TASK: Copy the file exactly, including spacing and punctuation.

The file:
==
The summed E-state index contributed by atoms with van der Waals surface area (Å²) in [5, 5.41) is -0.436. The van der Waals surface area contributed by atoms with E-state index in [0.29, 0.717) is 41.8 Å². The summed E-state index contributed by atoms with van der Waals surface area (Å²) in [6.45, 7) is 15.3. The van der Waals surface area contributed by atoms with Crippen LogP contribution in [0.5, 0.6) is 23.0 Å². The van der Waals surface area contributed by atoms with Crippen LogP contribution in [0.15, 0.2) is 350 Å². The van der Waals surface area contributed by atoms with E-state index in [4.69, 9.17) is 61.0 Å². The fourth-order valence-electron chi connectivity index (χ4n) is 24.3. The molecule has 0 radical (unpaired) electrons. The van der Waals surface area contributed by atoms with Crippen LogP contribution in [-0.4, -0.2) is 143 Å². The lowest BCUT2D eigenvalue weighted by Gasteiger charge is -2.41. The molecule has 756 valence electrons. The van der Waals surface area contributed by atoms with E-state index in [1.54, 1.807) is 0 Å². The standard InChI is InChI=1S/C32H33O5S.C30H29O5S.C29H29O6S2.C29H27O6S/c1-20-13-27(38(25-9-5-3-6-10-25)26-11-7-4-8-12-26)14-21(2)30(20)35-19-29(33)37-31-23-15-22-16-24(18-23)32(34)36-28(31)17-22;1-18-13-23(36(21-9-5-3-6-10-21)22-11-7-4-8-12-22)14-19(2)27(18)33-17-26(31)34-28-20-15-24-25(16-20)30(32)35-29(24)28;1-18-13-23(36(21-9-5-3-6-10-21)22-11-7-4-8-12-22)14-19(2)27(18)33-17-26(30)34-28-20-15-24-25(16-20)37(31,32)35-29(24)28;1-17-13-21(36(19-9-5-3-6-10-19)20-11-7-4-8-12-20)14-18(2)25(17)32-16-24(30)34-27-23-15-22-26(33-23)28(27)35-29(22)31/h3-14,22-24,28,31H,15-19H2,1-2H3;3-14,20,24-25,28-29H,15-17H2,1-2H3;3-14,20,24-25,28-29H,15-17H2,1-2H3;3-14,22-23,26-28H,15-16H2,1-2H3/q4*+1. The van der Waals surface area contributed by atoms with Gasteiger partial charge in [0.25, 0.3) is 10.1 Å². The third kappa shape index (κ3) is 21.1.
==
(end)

The summed E-state index contributed by atoms with van der Waals surface area (Å²) in [5, 5.41) is -0.436. The van der Waals surface area contributed by atoms with E-state index in [0.29, 0.717) is 41.8 Å². The summed E-state index contributed by atoms with van der Waals surface area (Å²) in [6.45, 7) is 15.3. The van der Waals surface area contributed by atoms with Crippen LogP contribution in [0.5, 0.6) is 23.0 Å². The van der Waals surface area contributed by atoms with Crippen LogP contribution in [0.15, 0.2) is 350 Å². The van der Waals surface area contributed by atoms with E-state index in [4.69, 9.17) is 61.0 Å². The fourth-order valence-electron chi connectivity index (χ4n) is 24.3. The molecule has 0 radical (unpaired) electrons. The van der Waals surface area contributed by atoms with Crippen LogP contribution in [-0.4, -0.2) is 143 Å². The lowest BCUT2D eigenvalue weighted by Gasteiger charge is -2.41. The molecule has 756 valence electrons. The van der Waals surface area contributed by atoms with E-state index in [1.54, 1.807) is 0 Å². The standard InChI is InChI=1S/C32H33O5S.C30H29O5S.C29H29O6S2.C29H27O6S/c1-20-13-27(38(25-9-5-3-6-10-25)26-11-7-4-8-12-26)14-21(2)30(20)35-19-29(33)37-31-23-15-22-16-24(18-23)32(34)36-28(31)17-22;1-18-13-23(36(21-9-5-3-6-10-21)22-11-7-4-8-12-22)14-19(2)27(18)33-17-26(31)34-28-20-15-24-25(16-20)30(32)35-29(24)28;1-18-13-23(36(21-9-5-3-6-10-21)22-11-7-4-8-12-22)14-19(2)27(18)33-17-26(30)34-28-20-15-24-25(16-20)37(31,32)35-29(24)28;1-17-13-21(36(19-9-5-3-6-10-19)20-11-7-4-8-12-20)14-18(2)25(17)32-16-24(30)34-27-23-15-22-26(33-23)28(27)35-29(22)31/h3-14,22-24,28,31H,15-19H2,1-2H3;3-14,20,24-25,28-29H,15-17H2,1-2H3;3-14,20,24-25,28-29H,15-17H2,1-2H3;3-14,22-23,26-28H,15-16H2,1-2H3/q4*+1. The van der Waals surface area contributed by atoms with Gasteiger partial charge in [0.25, 0.3) is 10.1 Å². The third kappa shape index (κ3) is 21.1.